Senate hopeful Campbell Newman faces name dilemma

High Court rules against the use of the name Liberal Democrats, but the party make a swift move to limit the damage.

The Liberal Democrats party may have to change its name after losing a High Court bid to overturn new electoral laws. This may have a significant impact on the party’s new senate hopeful, former premier Campbell Newman.

The case was sparked by the Liberal Party’s challenge to the Liberal Democrats over the use of the word “Liberal” in its party name.

Making a quick decision so any adjustments can be made well ahead of the coming election, the High Court on Tuesday found the electoral laws, which allow an established party to challenge a newer party over the use of the same words in its name, were valid.
The court challenge related to changes made last year to the so-called non-confusion provisions in the Electoral Act’s Register of Political Parties.

The new rules enable an incumbent party to force (via objection) a name change or de-registration of a registered party when the name shares a word in common with the original party.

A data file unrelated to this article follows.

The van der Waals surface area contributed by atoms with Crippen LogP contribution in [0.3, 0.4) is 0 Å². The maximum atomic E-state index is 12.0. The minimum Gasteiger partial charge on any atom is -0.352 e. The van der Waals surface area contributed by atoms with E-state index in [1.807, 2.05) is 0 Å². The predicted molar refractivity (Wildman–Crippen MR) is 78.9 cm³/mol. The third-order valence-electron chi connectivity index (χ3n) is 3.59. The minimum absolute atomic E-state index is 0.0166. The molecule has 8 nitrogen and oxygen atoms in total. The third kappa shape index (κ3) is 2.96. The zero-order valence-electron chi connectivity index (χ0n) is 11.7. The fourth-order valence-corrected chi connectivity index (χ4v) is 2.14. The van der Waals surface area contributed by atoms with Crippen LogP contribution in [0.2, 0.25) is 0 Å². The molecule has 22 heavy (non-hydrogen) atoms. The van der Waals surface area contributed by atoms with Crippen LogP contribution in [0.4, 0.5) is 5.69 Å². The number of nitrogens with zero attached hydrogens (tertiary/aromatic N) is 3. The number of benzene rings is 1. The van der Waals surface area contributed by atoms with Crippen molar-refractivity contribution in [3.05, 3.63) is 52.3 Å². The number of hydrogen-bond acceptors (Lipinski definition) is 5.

In this case, it was the use of the word “Liberal” in “Liberal Democrats”.

The High Court ruling means the Liberal Democrats Party will have to change their name if the Liberals register a formal objection.

The Liberal Democrats formed about 20 years ago, and have been registered as a party since 2001 in the ACT. The party has been operating under the current name since 2008.

But it appears the Liberal Democrats saw the judicial writing on the wall, well before the High Court ruling. On February 14, they applied to the Australian Electoral Commission (AEC) to have the party’s name changed to the Liberty And Democracy Party, getting in well ahead of any formal objection the Liberals might be allowed to make.

This is a clever move in more ways than one. Under the new name, the party can keep its distinctive LD logo, so established recognition will remain to some extent. It will still be an expensive exercise, though, because it seems sure that core flutes, signage, banners, letterheads, flyers and all other party-related matters will have to be re-done.

Under the Electoral Act, the intention for a party to register or change its name must be advertised publicly by the AEC for one month to allow for any objections.

That means the party’s name could be officially updated to the Liberty and Democracy Party any time from now.

The High Court will deliver its reasons for its decision at a later time.

About the author